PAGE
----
Sometimes the police officers also conduct preliminary investigations into the case before filing an FIR. this has been strictly condemned by the Court in the strictest of language. In State of Haryana v. Bhajan Lal, the Court declared there to be an “absolute obligation” on the police to register the FIR. In Naurata Ram v. State of Haryana, the Bench declared that the police cannot sit and decide whether the information disclosed was reliable or not. The police are obliged to register the FIR. In Gurmito v. State of Punjab, it was contended that Rule 24.4 of the Punjab Police Rules,1934 allowed the police officer to record the information in the station diary and he was not bound to register the FIR. The Court was of the opinion that the rule had lost its statutory force with regard to Section 154 of the Criminal Procedure Code which made it mandatory to record the FIR.
Thus by analysing the above ten cases the researcher is of the view that the police do not have any discretion regarding the registration of FIR.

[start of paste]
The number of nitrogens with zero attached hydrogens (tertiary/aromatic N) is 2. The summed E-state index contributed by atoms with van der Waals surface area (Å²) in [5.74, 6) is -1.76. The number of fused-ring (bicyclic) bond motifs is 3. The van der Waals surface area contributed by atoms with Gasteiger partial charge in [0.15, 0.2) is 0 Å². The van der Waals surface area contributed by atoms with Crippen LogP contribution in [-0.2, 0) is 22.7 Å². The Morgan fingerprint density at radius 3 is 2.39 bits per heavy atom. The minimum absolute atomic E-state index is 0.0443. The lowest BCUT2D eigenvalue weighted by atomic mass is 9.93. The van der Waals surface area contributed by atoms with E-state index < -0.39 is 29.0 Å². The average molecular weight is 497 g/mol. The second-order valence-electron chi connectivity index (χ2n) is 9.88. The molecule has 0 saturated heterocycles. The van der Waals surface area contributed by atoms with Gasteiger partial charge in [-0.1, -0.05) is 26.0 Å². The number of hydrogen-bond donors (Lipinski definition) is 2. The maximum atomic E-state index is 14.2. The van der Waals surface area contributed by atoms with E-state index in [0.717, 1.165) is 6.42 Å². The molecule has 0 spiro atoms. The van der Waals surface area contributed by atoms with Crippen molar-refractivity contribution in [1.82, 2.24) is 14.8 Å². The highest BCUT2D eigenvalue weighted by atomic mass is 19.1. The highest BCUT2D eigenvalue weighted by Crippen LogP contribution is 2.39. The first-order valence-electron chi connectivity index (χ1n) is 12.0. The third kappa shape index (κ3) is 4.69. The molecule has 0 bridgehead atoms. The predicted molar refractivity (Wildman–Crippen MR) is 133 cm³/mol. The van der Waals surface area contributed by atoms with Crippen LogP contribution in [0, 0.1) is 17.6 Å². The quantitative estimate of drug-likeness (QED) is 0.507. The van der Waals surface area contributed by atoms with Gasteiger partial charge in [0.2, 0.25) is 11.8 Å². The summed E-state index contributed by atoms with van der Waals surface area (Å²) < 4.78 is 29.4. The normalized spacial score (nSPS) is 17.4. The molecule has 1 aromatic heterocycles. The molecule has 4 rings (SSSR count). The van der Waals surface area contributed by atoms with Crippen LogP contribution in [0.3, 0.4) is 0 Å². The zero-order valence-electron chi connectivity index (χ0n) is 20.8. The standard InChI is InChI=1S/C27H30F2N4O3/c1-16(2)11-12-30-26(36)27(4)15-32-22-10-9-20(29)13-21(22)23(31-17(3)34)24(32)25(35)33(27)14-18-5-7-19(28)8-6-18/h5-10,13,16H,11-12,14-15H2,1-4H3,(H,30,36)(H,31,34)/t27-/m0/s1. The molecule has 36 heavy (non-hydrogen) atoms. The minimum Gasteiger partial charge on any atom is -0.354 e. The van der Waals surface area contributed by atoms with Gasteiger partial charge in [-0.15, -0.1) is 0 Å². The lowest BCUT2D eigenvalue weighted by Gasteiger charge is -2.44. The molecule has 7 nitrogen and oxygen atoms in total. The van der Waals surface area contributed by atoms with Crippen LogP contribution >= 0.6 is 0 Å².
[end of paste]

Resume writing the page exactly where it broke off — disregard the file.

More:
The Constitution of India, 1950
The Code of Criminal Procedure, 1973
Chandrachud, Y.V., Ratanlal and Dhirajlal’s Code of Criminal Procedure, Wadhwa and Company Nagpur, New Delhi, 15th Edition ,2002
Gopal, R., Sohoni’s code of criminal procedure, Vol II, Lexis Nexis Butterworths,New Delhi, 20th Edition, 2003
Kelkar, R.V., Lectures on Criminal Procedure, Eastern Book Company, Lucnow, 1998
Mitra, B.B., Code of Criminal Procedure, Vol I, Kamal Law House, Kolkata, 20th Edition, 2003
Pillai, Chandrashekharan, Code of Criminal Procedure, Eastern Book Company, Lucknow, 4th Edition, 2001
Sarkar, S.C., Law of Criminal Procedure, India Law House, New Delhi, 1999